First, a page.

Since the end of BR steam in 1968 many heritage railways have sprung up to create a living history for everybody to enjoy. Volunteers run many but some have full-time staff because visitor numbers are so high, writes Craig Amess.
Throughout the year, railways have many different events and experience opportunities, providing a great day out, not just for enthusiasts but also for families. However, if the railways were to rely on the enthusiast events alone then unfortunately – in many cases – they simply couldn’t exist.
Many of the galas put on by the railways end up running at a loss, as the cost of transporting planned loaned engines is high and running costs are higher than normal as more locomotives are running more often on intensively timetabled days. Hence the greater proliferation of family days on heritage lines, providing days of fun for children which, in some cases, could be the catalyst of a lifetime of love for railways.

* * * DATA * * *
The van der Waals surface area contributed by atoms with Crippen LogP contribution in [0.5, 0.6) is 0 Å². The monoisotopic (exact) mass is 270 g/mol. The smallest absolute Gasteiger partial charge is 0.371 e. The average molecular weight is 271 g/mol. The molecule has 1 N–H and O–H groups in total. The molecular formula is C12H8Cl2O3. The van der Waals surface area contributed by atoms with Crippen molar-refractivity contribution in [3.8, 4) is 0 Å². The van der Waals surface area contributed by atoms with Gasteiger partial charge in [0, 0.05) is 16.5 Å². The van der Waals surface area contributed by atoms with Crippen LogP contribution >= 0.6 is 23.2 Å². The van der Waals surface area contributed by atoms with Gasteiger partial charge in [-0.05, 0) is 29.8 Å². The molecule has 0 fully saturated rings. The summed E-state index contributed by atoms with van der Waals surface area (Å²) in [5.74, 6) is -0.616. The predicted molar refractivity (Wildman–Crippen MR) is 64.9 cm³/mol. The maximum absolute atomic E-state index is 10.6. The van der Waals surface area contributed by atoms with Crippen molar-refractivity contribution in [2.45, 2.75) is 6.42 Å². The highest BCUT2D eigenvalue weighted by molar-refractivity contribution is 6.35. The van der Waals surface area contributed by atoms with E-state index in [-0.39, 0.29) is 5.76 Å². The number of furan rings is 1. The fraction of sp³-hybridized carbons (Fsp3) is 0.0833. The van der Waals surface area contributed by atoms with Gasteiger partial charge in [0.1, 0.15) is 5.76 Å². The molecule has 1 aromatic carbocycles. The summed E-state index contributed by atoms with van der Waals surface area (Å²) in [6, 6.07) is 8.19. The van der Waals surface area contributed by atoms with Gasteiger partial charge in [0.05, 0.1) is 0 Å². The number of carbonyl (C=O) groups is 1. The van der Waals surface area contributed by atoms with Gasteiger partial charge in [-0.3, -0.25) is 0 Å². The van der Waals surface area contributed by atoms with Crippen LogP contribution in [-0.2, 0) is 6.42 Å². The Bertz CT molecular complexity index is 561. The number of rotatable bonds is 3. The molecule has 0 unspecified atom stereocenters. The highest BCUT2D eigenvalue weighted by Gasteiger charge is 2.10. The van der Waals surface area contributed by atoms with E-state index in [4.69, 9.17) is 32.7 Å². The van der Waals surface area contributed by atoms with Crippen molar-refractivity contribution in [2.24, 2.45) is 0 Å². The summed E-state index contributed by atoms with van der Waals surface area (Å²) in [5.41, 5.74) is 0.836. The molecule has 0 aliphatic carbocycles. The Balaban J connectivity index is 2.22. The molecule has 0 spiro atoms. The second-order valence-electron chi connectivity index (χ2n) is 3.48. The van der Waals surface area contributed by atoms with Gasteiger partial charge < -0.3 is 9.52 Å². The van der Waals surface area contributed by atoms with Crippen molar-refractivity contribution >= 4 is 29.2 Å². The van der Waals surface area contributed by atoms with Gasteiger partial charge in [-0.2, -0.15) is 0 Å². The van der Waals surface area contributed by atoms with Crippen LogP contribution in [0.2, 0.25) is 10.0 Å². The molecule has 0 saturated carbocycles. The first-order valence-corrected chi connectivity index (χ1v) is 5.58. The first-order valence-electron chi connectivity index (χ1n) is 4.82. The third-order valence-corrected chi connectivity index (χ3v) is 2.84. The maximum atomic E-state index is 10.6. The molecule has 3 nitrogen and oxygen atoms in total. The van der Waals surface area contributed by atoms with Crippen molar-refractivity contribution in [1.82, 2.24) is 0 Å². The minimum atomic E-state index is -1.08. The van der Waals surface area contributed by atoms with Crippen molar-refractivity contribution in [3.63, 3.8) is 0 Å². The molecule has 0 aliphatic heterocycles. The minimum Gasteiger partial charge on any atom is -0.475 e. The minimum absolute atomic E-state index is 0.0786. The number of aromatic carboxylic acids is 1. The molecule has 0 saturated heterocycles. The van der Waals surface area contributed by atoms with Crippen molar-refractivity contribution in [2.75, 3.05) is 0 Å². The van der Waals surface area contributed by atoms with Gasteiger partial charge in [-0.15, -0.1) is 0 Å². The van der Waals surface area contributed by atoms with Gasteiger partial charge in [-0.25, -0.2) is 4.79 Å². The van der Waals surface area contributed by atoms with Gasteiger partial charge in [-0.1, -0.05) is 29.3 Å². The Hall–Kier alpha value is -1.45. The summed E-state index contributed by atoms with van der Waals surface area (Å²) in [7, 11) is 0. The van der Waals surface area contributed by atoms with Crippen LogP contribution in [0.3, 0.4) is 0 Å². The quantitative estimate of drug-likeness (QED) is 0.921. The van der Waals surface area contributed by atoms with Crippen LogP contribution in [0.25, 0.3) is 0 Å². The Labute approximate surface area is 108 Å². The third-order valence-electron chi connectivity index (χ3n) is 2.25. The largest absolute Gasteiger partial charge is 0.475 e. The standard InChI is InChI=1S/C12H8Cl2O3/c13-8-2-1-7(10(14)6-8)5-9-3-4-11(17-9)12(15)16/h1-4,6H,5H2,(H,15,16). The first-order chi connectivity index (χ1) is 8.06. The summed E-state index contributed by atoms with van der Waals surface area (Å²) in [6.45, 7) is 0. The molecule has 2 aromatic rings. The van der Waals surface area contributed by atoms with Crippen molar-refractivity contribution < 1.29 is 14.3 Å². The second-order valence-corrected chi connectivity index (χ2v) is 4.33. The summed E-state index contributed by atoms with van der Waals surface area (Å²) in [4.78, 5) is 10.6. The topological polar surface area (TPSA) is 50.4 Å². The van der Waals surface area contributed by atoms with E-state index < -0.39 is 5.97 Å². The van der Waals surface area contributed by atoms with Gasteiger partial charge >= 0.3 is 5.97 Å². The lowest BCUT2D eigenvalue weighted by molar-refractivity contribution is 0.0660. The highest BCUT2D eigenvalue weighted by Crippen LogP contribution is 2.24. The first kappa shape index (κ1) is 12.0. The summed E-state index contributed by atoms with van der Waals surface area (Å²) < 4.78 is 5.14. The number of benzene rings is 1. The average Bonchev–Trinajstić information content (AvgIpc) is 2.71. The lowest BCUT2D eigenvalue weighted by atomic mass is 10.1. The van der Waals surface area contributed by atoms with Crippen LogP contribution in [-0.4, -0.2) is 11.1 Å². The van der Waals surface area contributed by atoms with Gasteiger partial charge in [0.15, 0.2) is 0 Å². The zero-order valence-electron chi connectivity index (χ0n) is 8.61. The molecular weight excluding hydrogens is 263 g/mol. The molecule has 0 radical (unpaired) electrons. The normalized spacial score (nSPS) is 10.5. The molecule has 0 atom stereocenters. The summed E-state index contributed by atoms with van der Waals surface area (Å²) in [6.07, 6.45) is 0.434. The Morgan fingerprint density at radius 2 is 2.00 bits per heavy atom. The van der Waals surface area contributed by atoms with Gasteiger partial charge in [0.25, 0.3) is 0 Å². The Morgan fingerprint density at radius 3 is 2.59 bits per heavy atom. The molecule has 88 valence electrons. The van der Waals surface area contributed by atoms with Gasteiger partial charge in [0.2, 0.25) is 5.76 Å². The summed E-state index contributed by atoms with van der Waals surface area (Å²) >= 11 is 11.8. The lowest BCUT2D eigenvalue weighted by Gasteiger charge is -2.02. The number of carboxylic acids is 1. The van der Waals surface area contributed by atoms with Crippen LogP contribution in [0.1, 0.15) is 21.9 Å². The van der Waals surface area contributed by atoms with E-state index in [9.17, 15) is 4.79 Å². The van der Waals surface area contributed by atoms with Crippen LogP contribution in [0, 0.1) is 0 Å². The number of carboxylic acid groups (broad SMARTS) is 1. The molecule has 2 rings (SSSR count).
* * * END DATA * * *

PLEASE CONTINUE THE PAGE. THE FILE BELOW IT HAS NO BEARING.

Visiting adults and children are left enthralled by experiencing, perhaps for the first time, a world that has disappeared since the modernisation of the industry in the 1950s and 60s.
Family events are memorable, special days but also a way of helping to keep preserved lines going for future generations to enjoy. Events like this are a way of bringing generations together to share their interests.
The railway industry can be very male dominated when it comes to enthusiasts, historically it would have been young boys taking numbers at the lineside. Now railways are just as much for girls as they are for boys. At railways today we don’t just see Thomas the Tank Engine; children can meet and ride with Peppa Pig, superheroes and princesses, Father Christmas and many other much-loved characters.
Some railways even have their own mascots, to provide plenty of entertainment.
For the full article, see the March edition of Modelling – available now!
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